In case you missed it, the creator’s loss is Spotify’s gain. No, today is different than usual, because this time Spotify’s gain is not just tied to the misery of artists and songwriters, it’s actually tied to the whole world. According to TechCrunch:
The coronavirus may be decimating some corners of the economy, but the impact on the digital music, as evidenced by the world’s biggest music streaming company, appears to be minimal. Today Spotify reported its earnings for Q1 with revenues of €1.848 billion ($2 billion at today’s rates) and an inching into a positive net income of $1 million. Monthly active users (not total subscribers) now stand at 286 million, with paid (premium) users at 130 million and ad-supported monthly active users at 163 million. Ad-supported users are growing at a slightly higher rate at the moment, at 32% versus 31%, Spotify said.
So far today, SPOT is up $16 a share, which means Daniel Ek made roughly $656,000,000 today alone. And that doesn’t count the warrants.
So the bubbly is flowing at World Trade Center or wherever the Spotify elites are hiding out.
Just like at your house, right?
Do they care about your problems?
Variety reports that the Spotify corpcomms book “Spotify Untold” is getting an order from Netflix for a series telling the story of Spotify’s “creation” featuring–guess who? The levitational awesomeness of Daniel Ek. No word on who will play David Lowery, Melissa Ferrick, Bob Gaudio or Brownlee Ferguson. So Netflix–which screws songwriters–is promoting Spotify–which also screws songwriters. And joins into Spotify’s lawfare campaign against Apple.
According to Variety, it’s not a question of astroturf writ large, it’s “a case of one disrupter [Netflix] telling the story of another [Spotify], Netflix has boarded a series about the creation of Spotify, the Swedish startup that’s become one of the world’s leading music services.”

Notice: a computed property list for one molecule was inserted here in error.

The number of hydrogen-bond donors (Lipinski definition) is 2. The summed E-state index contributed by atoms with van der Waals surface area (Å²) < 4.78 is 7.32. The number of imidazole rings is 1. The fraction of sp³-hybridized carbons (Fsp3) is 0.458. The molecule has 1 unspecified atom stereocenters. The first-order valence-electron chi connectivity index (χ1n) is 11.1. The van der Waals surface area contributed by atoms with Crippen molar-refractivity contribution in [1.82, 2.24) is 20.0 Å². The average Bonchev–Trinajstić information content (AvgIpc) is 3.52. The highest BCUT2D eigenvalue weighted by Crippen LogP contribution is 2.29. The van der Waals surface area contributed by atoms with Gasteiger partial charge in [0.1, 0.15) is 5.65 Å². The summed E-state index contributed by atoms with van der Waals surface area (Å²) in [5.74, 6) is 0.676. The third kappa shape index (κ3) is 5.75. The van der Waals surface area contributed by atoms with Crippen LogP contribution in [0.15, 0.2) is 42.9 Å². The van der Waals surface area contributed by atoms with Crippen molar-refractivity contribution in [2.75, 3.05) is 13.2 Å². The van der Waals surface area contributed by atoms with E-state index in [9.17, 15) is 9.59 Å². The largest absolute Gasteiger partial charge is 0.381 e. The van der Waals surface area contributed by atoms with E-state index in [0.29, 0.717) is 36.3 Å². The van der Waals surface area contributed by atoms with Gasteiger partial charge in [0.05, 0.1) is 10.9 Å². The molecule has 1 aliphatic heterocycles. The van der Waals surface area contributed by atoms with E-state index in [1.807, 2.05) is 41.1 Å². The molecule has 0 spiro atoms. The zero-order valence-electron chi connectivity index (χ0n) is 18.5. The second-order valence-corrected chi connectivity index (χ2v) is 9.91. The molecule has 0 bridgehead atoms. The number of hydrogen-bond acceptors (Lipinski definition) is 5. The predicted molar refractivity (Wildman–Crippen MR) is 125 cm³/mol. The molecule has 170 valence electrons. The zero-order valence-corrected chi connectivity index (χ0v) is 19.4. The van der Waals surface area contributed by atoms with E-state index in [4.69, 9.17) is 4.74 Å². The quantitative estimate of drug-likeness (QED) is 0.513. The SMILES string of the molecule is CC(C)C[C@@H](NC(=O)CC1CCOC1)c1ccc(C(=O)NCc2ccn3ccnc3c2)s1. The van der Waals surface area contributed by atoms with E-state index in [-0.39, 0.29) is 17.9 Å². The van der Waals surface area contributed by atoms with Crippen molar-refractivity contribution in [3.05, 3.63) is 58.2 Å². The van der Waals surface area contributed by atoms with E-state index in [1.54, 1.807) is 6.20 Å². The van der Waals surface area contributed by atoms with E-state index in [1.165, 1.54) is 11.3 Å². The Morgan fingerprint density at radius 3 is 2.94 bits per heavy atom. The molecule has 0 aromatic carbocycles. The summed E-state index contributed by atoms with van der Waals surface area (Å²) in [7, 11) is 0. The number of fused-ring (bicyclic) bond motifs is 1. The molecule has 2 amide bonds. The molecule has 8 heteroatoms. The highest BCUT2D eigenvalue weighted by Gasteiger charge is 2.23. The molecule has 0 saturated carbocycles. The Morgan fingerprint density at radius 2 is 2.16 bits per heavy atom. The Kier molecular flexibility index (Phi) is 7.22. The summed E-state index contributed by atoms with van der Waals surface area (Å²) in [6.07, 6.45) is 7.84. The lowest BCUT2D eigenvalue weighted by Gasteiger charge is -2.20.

So where’s what’s not mentioned in the Variety story on the Netflix deal is the Bergman-esque cheap shot at Apple the “authors” of “Spotify Untold” take at Steve Jobs on his death bed. This one is just bizarre and is the kind of thing you could imagine oozing from the mind of Daniel Ek. Maybe instead he should have been styled in a badminton game with Jobs. (I drill down on the loose ends in this storyin another post.)
Barely a page into the book “Spotify Untold,” Swedish authors Jonas Leijonhufvud (pictured at left) and Sven Carlsson paint an odd scene. The year is 2010 and Spotify co-founder and CEO Daniel Ek is facing a succession of obstacles gaining entry into the U.S. market — or, more specifically, infiltrating the tightly-networked and often nepotistic to a fault music industry. As stress sets in, Ek becomes convinced that Apple’s Steve Jobs is calling his phone just to breathe deeply on the other end of the line, he purportedly confesses to a colleague.
Which aspect of this story got them a Netflix deal? Was it the heavy breathing? Or maybe the corporate funding.
There’s a saying, “don’t speak ill of the dead.” That’s probably a bit superstitious for the Spotify Untold authors, but is good advice. It’s unbecoming and Spotify should denounce it. There’s also a saying, “don’t mock the afflicted,” so before you laugh hysterically at the story, realize that Steve Jobs caring enough about Daniel Ek to do such a thing (which assumes Steve knew Daniel Ek existed) was something that was very important to Daniel Ek
One thing I can tell you is that the Steve legend (a competing hero’s journey myth–a real one) has some choice tales of voice mails. None of them involved heavy breathing, and Variety reports that the authors were not able to confirm this rather insulting and perverse allegation.